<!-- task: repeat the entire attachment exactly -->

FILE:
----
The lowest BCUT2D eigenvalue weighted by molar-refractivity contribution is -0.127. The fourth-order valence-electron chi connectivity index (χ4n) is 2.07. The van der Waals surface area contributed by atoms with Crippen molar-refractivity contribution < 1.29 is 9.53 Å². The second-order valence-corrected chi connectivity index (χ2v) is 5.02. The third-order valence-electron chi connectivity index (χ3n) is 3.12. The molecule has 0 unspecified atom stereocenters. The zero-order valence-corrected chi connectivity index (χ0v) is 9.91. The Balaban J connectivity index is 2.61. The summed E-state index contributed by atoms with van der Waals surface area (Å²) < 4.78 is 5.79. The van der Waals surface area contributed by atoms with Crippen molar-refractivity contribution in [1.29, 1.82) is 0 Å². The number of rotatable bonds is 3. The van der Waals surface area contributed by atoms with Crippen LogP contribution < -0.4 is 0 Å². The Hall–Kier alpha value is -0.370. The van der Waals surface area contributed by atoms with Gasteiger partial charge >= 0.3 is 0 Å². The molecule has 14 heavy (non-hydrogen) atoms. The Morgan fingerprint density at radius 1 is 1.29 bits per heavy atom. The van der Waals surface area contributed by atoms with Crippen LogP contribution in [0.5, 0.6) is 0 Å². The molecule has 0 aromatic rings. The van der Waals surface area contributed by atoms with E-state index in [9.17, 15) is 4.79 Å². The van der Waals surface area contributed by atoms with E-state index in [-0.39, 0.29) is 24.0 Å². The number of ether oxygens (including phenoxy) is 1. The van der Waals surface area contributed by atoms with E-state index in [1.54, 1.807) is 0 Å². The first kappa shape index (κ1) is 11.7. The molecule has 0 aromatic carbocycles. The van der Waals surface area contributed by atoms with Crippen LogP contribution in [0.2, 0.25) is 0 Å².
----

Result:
The lowest BCUT2D eigenvalue weighted by molar-refractivity contribution is -0.127. The fourth-order valence-electron chi connectivity index (χ4n) is 2.07. The van der Waals surface area contributed by atoms with Crippen molar-refractivity contribution < 1.29 is 9.53 Å². The second-order valence-corrected chi connectivity index (χ2v) is 5.02. The third-order valence-electron chi connectivity index (χ3n) is 3.12. The molecule has 0 unspecified atom stereocenters. The zero-order valence-corrected chi connectivity index (χ0v) is 9.91. The Balaban J connectivity index is 2.61. The summed E-state index contributed by atoms with van der Waals surface area (Å²) < 4.78 is 5.79. The van der Waals surface area contributed by atoms with Crippen molar-refractivity contribution in [1.29, 1.82) is 0 Å². The number of rotatable bonds is 3. The van der Waals surface area contributed by atoms with Crippen LogP contribution < -0.4 is 0 Å². The Hall–Kier alpha value is -0.370. The van der Waals surface area contributed by atoms with Gasteiger partial charge >= 0.3 is 0 Å². The molecule has 14 heavy (non-hydrogen) atoms. The Morgan fingerprint density at radius 1 is 1.29 bits per heavy atom. The van der Waals surface area contributed by atoms with Crippen LogP contribution in [0.5, 0.6) is 0 Å². The molecule has 0 aromatic rings. The van der Waals surface area contributed by atoms with E-state index in [9.17, 15) is 4.79 Å². The van der Waals surface area contributed by atoms with E-state index in [-0.39, 0.29) is 24.0 Å². The number of ether oxygens (including phenoxy) is 1. The van der Waals surface area contributed by atoms with E-state index in [1.54, 1.807) is 0 Å². The first kappa shape index (κ1) is 11.7. The molecule has 0 aromatic carbocycles. The van der Waals surface area contributed by atoms with Crippen LogP contribution in [0.2, 0.25) is 0 Å².